Mohawk Industries and Dupont ran a sales promotion from June 15 to August 1, 2011—the challenge being to see how many yards of Mohawk carpet made with Dupont Smart Strand yarn could be sold. Over 3,000 salespeople nationwide entered the promotion. Of over 3,000, only 15 made the Elite category. Congratulations goes to Brian Tobey of Rockford Floor Covering on being one of the top 15 salespeople in the country! Currently 60 percent of all Mohawk carpets are made from Dupont Smart Strand yarn. Visit Rockford Floor Covering, 41 Courtland Street in downtown Rockford, and learn about the best from the best.
Rockford Floor Covering
“You won’t come in my store to see what is on sale and get a great deal. You will come into my store and find what you want and get a great price,” Randy VanderWerp, owner of Rockford Floor Covering described his philosophy of pricing. “We don’t hold sales and we never mark up prices, to mark them down in front of our customers. We have always, consistently kept our pricing low, so I guess you could say that everything is always on sale, if that’s the way you want to view it,” stated VanderWerp. The volume of Rockford Floor Covering’s sales is what allows him to negotiate for the best pricing, said VanderWerp. “That definitely gives us an edge, to pass that savings on to our customers. The other thing is that we don’t play games with our pricing—no “razzle-dazzle”—no “you get this for free,” or “only $99 labor” on a job you know will realistically cost more. That one really gets me. Most people are very aware that workers need to be paid a certain level, so if someone is not charging you for their labor, they must get that money somewhere else,” said VanderWerp. There are a lot of games Rockford Floor Covering refuses to play with its customers—games to make it sound like customers are getting a better deal. “It sounds better if you sell carpet for $1 a foot than $9 a yard. If I tell you a carpet is $2 per (square) foot, you are more apt to like that pricing rather than the $18 per (square) yard. It’s human nature,” according to VanderWerp. “We recommend that people get complete estimates, listing costs for each individual item, and have more than one person measure the space. They stick to the formula that has worked for them since the store first opened in 1981; having a great selection, having knowledgeable salespeople who can help customers choose the type of products that will perform the way the customer needs, having consistently low pricing, offering great service, and continuing to be there after the sale is over. Rockford Floor services a vast array of customers, including remodelers and builders from all over the state of Michigan. A testimonial from a sales representative […]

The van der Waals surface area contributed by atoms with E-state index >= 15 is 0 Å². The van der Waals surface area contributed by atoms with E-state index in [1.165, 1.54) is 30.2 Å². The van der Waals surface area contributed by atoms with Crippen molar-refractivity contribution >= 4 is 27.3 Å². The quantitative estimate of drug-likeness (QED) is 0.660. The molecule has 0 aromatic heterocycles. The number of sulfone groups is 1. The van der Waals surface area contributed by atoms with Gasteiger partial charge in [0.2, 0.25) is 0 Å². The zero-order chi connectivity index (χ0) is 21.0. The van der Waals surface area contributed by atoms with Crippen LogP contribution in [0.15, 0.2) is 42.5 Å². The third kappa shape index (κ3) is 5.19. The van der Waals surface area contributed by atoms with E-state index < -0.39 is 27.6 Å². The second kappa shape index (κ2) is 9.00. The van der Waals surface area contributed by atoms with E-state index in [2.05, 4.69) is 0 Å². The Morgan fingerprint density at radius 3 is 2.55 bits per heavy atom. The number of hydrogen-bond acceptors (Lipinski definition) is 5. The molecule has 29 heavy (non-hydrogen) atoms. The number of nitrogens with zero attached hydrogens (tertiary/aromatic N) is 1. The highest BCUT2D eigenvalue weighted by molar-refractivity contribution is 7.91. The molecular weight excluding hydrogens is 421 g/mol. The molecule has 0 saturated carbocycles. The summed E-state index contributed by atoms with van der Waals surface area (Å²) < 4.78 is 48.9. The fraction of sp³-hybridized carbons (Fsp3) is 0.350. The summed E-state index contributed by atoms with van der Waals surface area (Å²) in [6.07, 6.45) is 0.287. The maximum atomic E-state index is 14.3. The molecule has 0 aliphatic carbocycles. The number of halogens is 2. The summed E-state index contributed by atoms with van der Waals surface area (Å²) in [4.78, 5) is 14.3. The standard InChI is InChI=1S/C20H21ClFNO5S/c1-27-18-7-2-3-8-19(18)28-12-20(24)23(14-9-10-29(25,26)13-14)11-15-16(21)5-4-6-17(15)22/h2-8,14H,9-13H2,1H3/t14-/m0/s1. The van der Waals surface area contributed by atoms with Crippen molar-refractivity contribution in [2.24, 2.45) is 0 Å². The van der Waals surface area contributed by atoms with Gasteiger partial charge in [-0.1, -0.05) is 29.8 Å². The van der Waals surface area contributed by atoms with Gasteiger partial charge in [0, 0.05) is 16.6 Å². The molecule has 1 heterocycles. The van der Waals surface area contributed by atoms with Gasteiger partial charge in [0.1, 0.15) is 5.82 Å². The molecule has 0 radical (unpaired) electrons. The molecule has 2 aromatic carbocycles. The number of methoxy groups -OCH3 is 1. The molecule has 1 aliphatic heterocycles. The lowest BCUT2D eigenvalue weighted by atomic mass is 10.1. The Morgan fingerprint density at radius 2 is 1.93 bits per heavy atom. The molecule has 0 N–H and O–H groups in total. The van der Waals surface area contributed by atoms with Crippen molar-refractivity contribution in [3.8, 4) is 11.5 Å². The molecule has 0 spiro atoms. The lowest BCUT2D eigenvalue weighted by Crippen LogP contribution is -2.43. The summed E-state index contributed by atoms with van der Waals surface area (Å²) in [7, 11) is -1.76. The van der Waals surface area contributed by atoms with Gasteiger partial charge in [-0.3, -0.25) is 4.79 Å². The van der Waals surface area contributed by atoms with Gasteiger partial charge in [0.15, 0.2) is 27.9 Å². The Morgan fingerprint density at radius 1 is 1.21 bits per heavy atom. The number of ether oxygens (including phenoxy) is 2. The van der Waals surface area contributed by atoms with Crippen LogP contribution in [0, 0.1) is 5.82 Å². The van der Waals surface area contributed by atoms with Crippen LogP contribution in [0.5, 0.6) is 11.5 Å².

by BETH ALTENA We need to get over our pride and ego and get on with our lives, Frenz Coffehouse owner Rich Zeck believes. He is one of many local businesess people who haven’t bought into the news that we are going through the worst of times. “I can speak for myself because I have lost my job,” he said of a former high-paying career. Zeck opened his own shop after the job loss and also works another part-time job. Zeck said he believes Americans have allowed their financial fear to dominate their lives and this has made things worse. “What if there were no newspapers and no televisions? The economy ”d go about our business and have a life.” He believes the stockmarket slumps follow each dire news report as people hunker down, afraid to spend money and get on with things. Zeck, who is also a college professor, said he understands the economy is a hot topic and his students want to discuss it at length. “It’s such an emotional issue,” he said. Zeck believes there is plenty of good to be learned and practiced in tough times. He said friends, neighbors and families helped each other out to make it through the Depression. We should take a page from that chapter of history. “I knew we were in big trouble when people came in worried about the cost of a barrel of oil and gold,” he said. “That makes no difference to most people.” Putting hope in corporations and companies rather than in people is part of the error behind economic troubles. “Two hundred years ago you were a seamstress and I was a farmer,” he said. “We helped each other out and did business together.” Doing this today is what we should be doing, Zech believes. As a coffee shop owner, he has sent customers to the other coffee shops in town. “Too often it’s ‘Me, me, me.’ It’s not me, it’s just us.” He is a firm believer in paying it forward. “If we all took the time to help someone else out, what would that do?” he asked. Zeck gave the example of people who have lost their jobs. “Get out and volunteer,” he said. “People lose their jobs, […]